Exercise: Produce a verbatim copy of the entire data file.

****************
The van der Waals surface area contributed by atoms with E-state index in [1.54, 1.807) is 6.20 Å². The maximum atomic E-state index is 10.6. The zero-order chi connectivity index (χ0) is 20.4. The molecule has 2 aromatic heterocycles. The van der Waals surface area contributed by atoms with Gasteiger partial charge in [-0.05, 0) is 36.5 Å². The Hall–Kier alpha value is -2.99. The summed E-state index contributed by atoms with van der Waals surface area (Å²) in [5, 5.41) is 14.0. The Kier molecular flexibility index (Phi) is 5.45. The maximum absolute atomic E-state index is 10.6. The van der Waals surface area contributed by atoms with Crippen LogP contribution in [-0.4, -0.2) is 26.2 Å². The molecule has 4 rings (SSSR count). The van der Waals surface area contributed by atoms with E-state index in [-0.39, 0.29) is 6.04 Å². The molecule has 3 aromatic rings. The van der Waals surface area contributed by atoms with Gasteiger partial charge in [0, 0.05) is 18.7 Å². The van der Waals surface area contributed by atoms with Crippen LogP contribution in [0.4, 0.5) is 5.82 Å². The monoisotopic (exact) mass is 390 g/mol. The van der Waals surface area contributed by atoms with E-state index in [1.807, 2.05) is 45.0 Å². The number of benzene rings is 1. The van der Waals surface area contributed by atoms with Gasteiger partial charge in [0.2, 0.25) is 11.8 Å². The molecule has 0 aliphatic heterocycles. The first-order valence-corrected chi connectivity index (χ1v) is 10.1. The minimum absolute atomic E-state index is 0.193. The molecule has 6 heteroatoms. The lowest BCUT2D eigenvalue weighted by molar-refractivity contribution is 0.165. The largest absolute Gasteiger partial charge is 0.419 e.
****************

The van der Waals surface area contributed by atoms with E-state index in [1.54, 1.807) is 6.20 Å². The maximum atomic E-state index is 10.6. The zero-order chi connectivity index (χ0) is 20.4. The molecule has 2 aromatic heterocycles. The van der Waals surface area contributed by atoms with Gasteiger partial charge in [-0.05, 0) is 36.5 Å². The Hall–Kier alpha value is -2.99. The summed E-state index contributed by atoms with van der Waals surface area (Å²) in [5, 5.41) is 14.0. The Kier molecular flexibility index (Phi) is 5.45. The maximum absolute atomic E-state index is 10.6. The van der Waals surface area contributed by atoms with Crippen LogP contribution in [-0.4, -0.2) is 26.2 Å². The molecule has 4 rings (SSSR count). The van der Waals surface area contributed by atoms with E-state index in [-0.39, 0.29) is 6.04 Å². The molecule has 3 aromatic rings. The van der Waals surface area contributed by atoms with Gasteiger partial charge in [0, 0.05) is 18.7 Å². The van der Waals surface area contributed by atoms with Crippen LogP contribution in [0.4, 0.5) is 5.82 Å². The monoisotopic (exact) mass is 390 g/mol. The van der Waals surface area contributed by atoms with E-state index in [1.807, 2.05) is 45.0 Å². The number of benzene rings is 1. The van der Waals surface area contributed by atoms with Gasteiger partial charge in [0.2, 0.25) is 11.8 Å². The molecule has 0 aliphatic heterocycles. The first-order valence-corrected chi connectivity index (χ1v) is 10.1. The minimum absolute atomic E-state index is 0.193. The molecule has 6 heteroatoms. The lowest BCUT2D eigenvalue weighted by molar-refractivity contribution is 0.165. The largest absolute Gasteiger partial charge is 0.419 e.